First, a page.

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Sunday, January 24, 2021

Turkey says U.S. vote on Armenia genocide will damage ties

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Turkey says U.S. vote on Armenia genocide will damage ties
Turkey says U.S. vote on Armenia genocide will damage ties

Turkey condemned a decision by the U.S. House of Representatives to recognize the mass killings of Armenians by the Ottoman Empire as genocide, saying on Wednesday it would damage the "critical" relationship between the NATO allies.

Zachary Goelman reports.

Turkey's president on Wednesday (October 30) condemned a resolution by the U.S. House of Representatives officially recognizing the Armenian genocide.

President Recep Tayyip Erdogan said the bill would damage ties between the NATO allies.

(SOUNDBITE) (Turkish) TURKISH PRESIDENT, TAYYIP ERDOGAN, SAYING: "We would consider such an accusation as the biggest insult against our people.

Hopefully, Turkish Parliament will immediately give the rightful response to this step that is against historical realities and that has been taken completely with domestic concerns.

I have seen the preparations for this." (SOUNDBITE) (English) CLERK REPORTING TITLE OF THE RESOLUTION: "Resolution affirming the United States record on the Armenian genocide." The fraying relations come after the U.S. House of Representatives on Tuesday (October 29) voted on a measure calling the mass killing of ethnic Armenians in the Ottoman Empire during the First World War a genocide.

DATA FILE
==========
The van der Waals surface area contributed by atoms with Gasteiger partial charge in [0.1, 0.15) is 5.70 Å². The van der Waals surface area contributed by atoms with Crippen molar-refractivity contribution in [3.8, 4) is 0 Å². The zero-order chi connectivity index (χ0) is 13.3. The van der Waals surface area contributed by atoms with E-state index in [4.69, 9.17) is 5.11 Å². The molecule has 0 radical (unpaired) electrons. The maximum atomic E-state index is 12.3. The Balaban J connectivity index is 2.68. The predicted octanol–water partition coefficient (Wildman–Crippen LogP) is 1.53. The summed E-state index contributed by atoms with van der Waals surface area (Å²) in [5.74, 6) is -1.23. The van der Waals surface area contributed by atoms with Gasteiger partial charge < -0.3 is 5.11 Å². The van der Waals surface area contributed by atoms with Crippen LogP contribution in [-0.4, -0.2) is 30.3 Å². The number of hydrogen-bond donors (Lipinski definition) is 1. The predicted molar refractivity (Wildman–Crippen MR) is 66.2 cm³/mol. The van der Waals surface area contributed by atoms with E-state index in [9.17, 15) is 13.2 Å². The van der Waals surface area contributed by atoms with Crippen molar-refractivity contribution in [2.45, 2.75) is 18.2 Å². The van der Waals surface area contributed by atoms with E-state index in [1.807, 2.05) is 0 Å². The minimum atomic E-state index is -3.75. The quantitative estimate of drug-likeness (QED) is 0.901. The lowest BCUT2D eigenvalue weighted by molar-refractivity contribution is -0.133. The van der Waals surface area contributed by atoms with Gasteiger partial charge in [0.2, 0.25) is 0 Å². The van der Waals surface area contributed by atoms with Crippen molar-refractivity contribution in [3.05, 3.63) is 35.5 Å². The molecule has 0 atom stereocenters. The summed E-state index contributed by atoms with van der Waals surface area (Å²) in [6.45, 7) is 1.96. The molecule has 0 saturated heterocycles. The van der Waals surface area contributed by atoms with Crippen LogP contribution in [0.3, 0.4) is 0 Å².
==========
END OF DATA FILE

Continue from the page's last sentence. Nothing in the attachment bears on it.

Turkey stridently rejects the allegations of genocide.

It acknowledges that many Armenians were killed, but said they died in clashes with Ottoman forces.

Turkey's foreign ministry on Wednesday summoned the U.S. ambassador to lodge a protest.

The House of Representatives also backed legislation calling on President Donald Trump to impose sanctions on Turkey over its offensive in northern Syria.

Turkey sent armed forces into Syria to seize territory from Kurdish fighters.

Critics say Trump's decision to withdraw U.S. forces from the area effectively stranded the Kurds - U.S. ally - and gave Turkey the green light to invade.

Trump announced he would sanction Turkey for the invasion, then lifted sanctions after Ankara agreed to a cease-fire in Syria.

President Erdogan, who is due to meet Trump at the White House in two weeks, said he had not decided yet whether the trip was going ahead.

Asked whether he would make the visit after recent developments, Erdogan said the issue remained "a question mark."


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